My Ratings: Offensive / 3
—Katy St Germain, age 15
Positive—awesome movie. It’s great-funny. Shows that you really should work for a living. And there are some issues of fashion patrol, a tad bit of vanity, and a little risk of kissing—like maybe twice. But other than that, I really enjoyed it!! Highly recommended for the teen girl—who’s into clothes, spa, modeling.
My Ratings: Better than Average / 4
—Hannah, age 16
Positive—If you are not a Hilary Duff fan than you won’t really enjoy this movie …this movie is for teen girls, moms, friends, not really a guy film…… but guys you can still go see it if you want… Only a few bad words… a few crude humor spots… and one spot where Hilary dresses in a mini skirt and a revealing top just to get her way. She saw it in a movie she watched and decided to try it out for herself. No violence. There are funny parts. Overall, a good Hilary movie for all Hilary fans.
My Ratings: Better than Average / 4
—Heather Usher, age 16
Positive—My friend and I saw this movie in the theaters. We both agreed it was not as offensive as some of the reviews we read had made it out to be. We both laughed, and agreed it was pretty funny. …Apart from the part where Tanzie (Hilary) dresses inappropriately to get into case-sensitive files, I would say it is “Average” to “Better than Average.” I would not recommend this movie to children under the age of eleven or twelve though, because, although PG, it is closer to a PG-13 rating.
My Ratings: Average / 3
—Ally, age 14
Positive—This was a great movie. I don’t see how it got all the bad ratings. It is a movie for anyone.
My Ratings: Excellent! / 4
—Stephanie, age 13
Positive—I thought that this movie was great! I also thought that it was the best movie that Hilary Duff has ever done!! Yeah so, there was a scene where she had a low cut top and a mini, but like you don’t wear a mini skirt or have at least one low cut top!! Give the negative a rest and just have a little fun! I know that I did when I saw it!!…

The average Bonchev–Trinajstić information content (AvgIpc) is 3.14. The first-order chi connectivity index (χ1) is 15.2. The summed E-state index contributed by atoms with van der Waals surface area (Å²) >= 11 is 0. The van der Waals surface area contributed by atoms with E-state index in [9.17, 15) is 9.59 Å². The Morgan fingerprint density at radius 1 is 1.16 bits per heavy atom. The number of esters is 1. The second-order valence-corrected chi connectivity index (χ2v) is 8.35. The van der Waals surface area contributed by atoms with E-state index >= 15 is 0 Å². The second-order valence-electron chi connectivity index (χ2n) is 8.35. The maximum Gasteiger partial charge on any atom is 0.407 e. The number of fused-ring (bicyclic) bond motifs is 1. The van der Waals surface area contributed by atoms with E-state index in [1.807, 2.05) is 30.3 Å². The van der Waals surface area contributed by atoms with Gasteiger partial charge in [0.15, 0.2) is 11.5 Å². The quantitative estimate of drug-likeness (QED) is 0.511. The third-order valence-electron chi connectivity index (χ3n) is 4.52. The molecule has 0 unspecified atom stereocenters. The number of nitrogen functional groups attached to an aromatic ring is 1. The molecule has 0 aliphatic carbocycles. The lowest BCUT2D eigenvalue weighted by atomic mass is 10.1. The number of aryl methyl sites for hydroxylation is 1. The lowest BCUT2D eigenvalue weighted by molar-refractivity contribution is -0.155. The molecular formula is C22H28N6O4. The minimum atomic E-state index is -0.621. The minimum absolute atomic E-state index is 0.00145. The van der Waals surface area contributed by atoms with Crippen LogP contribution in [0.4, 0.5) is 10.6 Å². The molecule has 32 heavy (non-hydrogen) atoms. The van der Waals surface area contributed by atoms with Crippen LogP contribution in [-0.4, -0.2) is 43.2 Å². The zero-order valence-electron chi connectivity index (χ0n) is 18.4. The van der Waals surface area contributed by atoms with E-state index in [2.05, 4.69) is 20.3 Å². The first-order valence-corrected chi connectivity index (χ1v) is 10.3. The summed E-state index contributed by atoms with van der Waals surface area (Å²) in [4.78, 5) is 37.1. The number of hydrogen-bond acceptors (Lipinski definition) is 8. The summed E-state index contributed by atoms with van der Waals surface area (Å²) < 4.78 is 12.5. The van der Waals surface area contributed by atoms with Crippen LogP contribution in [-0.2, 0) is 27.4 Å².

My Ratings: Excellent! / 3
—Kathryn, age 13
Neutral—I saw this movie with my mom, my friend, my friends mom, and my 7 year old sister. I didn’t think it was TERRIBLE, but it wasn’t the best for a PG movie. Although my little sister didn’t understand the bad scenes, I did. And I didn’t like them. The scene where Hilary Duff is wearing a VERY low shirt and very MINI skirt, just so she could see a file to help her dad, I didn’t approve. When I knew this movie had Hilary Duff in it, I expected it to be another “A Cinderella Story” type of movie. Once again, it was the most horrible movie ever, but it wasn’t really worth seeing. See it when it comes out on DVD if you REALLY want to.
My Ratings: Average / 3
—Tara, age 13
Positive—This movie was great. I saw it with two mates, and they loved it, too. The clothing they wear is so similar to our age range (teens). There is some swearing, but you have to listen really carefully to understand. Its really funny. Don’t understand how it’s getting really bad ratings. Leave them alone; they are great actresses and the movie was Fab.
My Ratings: Good / 5
—Frances, age 14
Negative—I was very disappointed in this movie. I have seen all of Hilary Duff's movies and was excited to see another. I always promoted Hilary Duff as a good example of what teenagers today should be like, but this movie has severely proved me wrong. Bad language and sexual dancing, as well as clothing, disgusted me to the core. This movie is not worth the money, and I may rethink seeing any more of Hilary Duff's movies.
My Ratings: Very Offensive / 2½
—Kayla, age 16
Negative—I wouldn’t waste your money to go see this film, err I mean renting it! This movie was poor quality and very boring. There was a lot of immodest clothing and use of “god,” and “oh my god.” Then there is this one part where Hilary leans over the counter showing basically all her chest, and she looks like a prostitute. Both girls in the movie are basically shown as prostitues, by the way they dress; they LOOK like it, too. …And even in the one part, Haley is smoking. I think a lot of girls look up to Hilary as a role model. I also think that she considers herself that too. So what is she saying in this movie of hers? “Let’s all be strippers/prostitues and use our looks to seduct boys?” Don’t get me wrong, I really love Hilary Duff and enjoyed her movies (“Raise Your Voice,” and the “Lizzie Mcquire” movie and Cinderella story). I just think that this movie states only negative things. It’s best not to see this movie at all.
My Ratings: Average / 3
—Lauren, age 13